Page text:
To relate that to what’s going on with today’s youth, I wanted to get your thoughts on the struggles that kids like Deandre Arnold and others experience when trying to express themselves…

Companies like Sundial Brands and people like Matthew Cherry are making a statement by supporting young people while saying to the rest of the world that you will not shame our babies. It’s very hard to be a kid, especially in a predominantly white school or white town where other people want to police your body and hair. It is angering to me that anybody can be expelled from school because of the hair that grows out of their head. Our hair is beautiful the way it grows and the judgments that other people make need to evolve.

 Speaking of evolution, I must ask what your own favorite hairstyles of today are that you’d rock if you could?

I love people who have really long locs. I love how they can go in different directions or pile it up into a big crown on the head. I love just really full hairstyles that have structure. My hair is pretty limp [laughs] and I’m not able to do that, but if I could, I would. At this stage of my life, though, it would take so much work and product and maintenance that I am really all about that easy life.

 How do you feel about media places like Huffington Post’s Black Hair Defined project spotlighting stories about Black hair and the Black hair care industry?

It is really important that places like this make statements that our hair is beautiful and that there’s nothing wrong with our hair. People like Richelieu Dennis, founding CEO of Sundial Brands and now owns Essence Magazine, has created a $100 million VC fund called the New Voices Fund for women entrepreneurs of color. Support from companies and media places like these are uplifting Black hair, hair care, and cosmetic companies that make it plain that we’re not going backward and only are going to continue to express ourselves.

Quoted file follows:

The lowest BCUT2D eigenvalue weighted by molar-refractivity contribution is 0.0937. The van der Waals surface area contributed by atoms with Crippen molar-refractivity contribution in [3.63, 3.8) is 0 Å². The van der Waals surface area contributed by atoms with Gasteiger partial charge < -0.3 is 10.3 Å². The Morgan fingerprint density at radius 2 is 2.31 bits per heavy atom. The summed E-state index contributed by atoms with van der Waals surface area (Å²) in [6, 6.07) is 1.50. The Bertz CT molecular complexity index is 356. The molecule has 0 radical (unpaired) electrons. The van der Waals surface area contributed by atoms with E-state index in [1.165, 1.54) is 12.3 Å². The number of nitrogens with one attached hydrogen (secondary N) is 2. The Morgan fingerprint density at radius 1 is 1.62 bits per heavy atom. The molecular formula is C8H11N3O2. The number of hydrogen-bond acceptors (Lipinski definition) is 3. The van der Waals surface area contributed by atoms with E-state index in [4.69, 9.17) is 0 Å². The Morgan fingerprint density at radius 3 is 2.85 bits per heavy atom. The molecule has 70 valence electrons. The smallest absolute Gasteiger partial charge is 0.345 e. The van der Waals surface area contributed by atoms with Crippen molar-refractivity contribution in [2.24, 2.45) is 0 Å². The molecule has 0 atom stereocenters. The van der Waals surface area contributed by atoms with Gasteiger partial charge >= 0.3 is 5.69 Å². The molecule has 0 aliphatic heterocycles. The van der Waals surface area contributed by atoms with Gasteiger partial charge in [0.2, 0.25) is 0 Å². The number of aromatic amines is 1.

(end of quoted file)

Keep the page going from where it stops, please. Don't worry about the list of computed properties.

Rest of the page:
Last question, Ms. A’Lelia: What is the continuing impact Madam C.J. Walker’s legacy has on Black entrepreneurs?

Her impact is that of a great American rags-to-riches story. I hope that by the time people have finished watching the series, and doing some additional research, that they really see Madam C.J. Walker as a multidimensional woman. She was the first child in her family to be born after slavery, who was a millionaire by the time of her death in 1919 and made a difference in her community as a patron of the Arts and a helper of other women to become economically independent. I think this, her being an impactful inspiration to many, gives hope to others to follow in her footsteps.